Finally someone spike the truth
I guess what you are really asking is to be her "Official Honeymoon" photographer...
Siriusly though, the people who practically begged me to do the creative work at their daughter's wedding next year own both original prints of mine and St. Ansel's and love what I do. I am not sure how many of these types of commissions I would want to do per year, maybe two?
"You can't expect to shoot any properly paid gigs nowadays....unless your marketing and business practices are good."
There really are plenty of people that can do really nice photographs. I would think that a super majority of the 61,052 APUG members that exist at the time of this post could easily reach the quality threshold required.
There are far fewer people who are willing to do the work and take the risks needed to make a good business of it.
Examples of some successful film shooters in the portrait and wedding market.
I'm not suggesting that film can fit every market but these guys are proof that it can work just fine in their market.
No, this isn't about your ability. It is about the business of photography. Just because you are capable of shooting film, it does not mean you can make a successful business out of your photography. You must have a market for you works. And clients who are willing to pay for your services at your asking price. And whether or not you can fulfill your client's expectations with the necessary turn around time. I am pretty sure it is not a smart idea to promote yourself as a film wedding photographer in order to define your niche market and your style.... you have to ask yourself if the couples would care if the photos are shot with film or digital?? All they want is good quality photos. Not all couples are art majors. Not all couples know anything about photography.
You do cycling spec work and talk among other amateur photographers who engage in the new practically-free-till-I-make-it-big wedding market and then reply with the statement above to full time professionals who are giving you *direct* examples of how it does work?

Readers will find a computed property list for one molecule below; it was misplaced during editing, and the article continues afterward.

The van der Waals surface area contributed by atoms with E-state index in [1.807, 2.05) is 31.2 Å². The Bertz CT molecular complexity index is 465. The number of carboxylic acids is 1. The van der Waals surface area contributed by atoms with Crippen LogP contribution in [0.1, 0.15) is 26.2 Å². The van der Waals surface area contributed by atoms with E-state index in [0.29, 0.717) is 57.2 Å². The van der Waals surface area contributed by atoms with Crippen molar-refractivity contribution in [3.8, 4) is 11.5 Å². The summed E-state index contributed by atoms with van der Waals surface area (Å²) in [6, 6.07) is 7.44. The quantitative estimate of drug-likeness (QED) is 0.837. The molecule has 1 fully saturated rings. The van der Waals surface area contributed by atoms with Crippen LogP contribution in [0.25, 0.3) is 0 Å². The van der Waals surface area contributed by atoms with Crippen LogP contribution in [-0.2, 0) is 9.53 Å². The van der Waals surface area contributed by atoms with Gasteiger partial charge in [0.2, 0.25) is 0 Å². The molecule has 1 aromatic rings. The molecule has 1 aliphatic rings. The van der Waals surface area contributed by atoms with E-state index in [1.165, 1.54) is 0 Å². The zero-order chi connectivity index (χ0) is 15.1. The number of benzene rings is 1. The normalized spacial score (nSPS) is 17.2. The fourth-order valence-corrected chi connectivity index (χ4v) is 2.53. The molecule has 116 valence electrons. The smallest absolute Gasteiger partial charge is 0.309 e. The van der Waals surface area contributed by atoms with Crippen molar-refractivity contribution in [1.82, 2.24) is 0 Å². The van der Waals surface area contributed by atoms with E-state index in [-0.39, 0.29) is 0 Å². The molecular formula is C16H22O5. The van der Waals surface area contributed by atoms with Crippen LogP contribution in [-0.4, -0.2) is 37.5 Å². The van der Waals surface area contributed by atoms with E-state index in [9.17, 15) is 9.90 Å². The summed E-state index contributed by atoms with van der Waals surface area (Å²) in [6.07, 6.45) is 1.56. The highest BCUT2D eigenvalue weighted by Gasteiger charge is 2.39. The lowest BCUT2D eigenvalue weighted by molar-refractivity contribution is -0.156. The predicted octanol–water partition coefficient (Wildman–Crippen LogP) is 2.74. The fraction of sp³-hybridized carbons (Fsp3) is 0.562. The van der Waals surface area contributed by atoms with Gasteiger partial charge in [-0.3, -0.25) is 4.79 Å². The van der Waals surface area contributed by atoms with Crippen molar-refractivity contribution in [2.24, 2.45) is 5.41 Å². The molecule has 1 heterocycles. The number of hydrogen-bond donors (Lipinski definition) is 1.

I'm sorry but you are just not getting it in my opinion. The market for the 1K shooter is not growing, it is contracting....fast. So that is not really a market to aspire to then, right? The market to aspire to break into is one that requires you as the shooter to effectively show through dynamic marketing presence high levels of skill and above all, talent. This shooter can easily market his film work to further set his product apart and it will work, because his client base IS educated, well cultured and wants more than "Just good quality photos" to begin with.
The people you refer to above are not even a market as they would happily pay you $100 or nothing at all for "Just good quality photos"....
That is what you are missing here, what you refer to is not even a market while the one the film shooter is going after most certainly is...
You make it to sound like film photography is making a come back and driving out all those wedding photographers shooting with their 20mp+ full frame camera. The reality is the opposite. This is the first time I heard about the 1k wedding market is shrinking. With today's economy, 1k for most couples for wedding photography can be too much. Don't believe me? Go look up Criag List for the $500 wedding photographers. Of course, if your typical clients are making more than 6 figure annual incomes, you would probably don't care too much about the normal folks. :) To generalize your unusual experiences to the general photography market is just wrong. Just out of touch with the reality.
That really isn't why Jose or Jonathan use film though.
Two of the reasons are 1-that they can use films intrinsic qualities to reliably get a beautiful salable product with the specific qualities they want and 2-the production workflow is simple and very high quality; Shoot, send to a really good lab, receive proofs and scans back from lab, show client proofs, send orders to lab, receive finished stuff, take cash, deliver.
To the best of my knowledge these guys, like Henri Cartier-Bresson, don't do the back end work themselves; so they get to spend their time on more profitable work like looking for more gigs or putting on seminars.
The Craigslist market you refer to is being flooded by more and more software developers and store clerks who want to shore up their income so this is more of a supply and demand meets public perception thing....it's not a market for a professional photographer as JBrunner tried to tell you...
And yes, although not on remotely a scale that harkens that pre-digital, pre-Internet days, film is making a fine art-esque and welcome come back into paid work. All my art directors and editors are enjoying it and are even paying the slight markup in some cases. We are all enjoying it, that helps to keep the final product fresh not to mention those involved.
No one is saying that film is making "the" come back in some form of anti-digital retaliation but more of the high profile niche it rightly deserves. When you are competing in a world of millions of people with cameras who call them selves photographers, having a niche is a good thing, being part of the general market is simply not....
Not where "Freetography" is concerned anyway...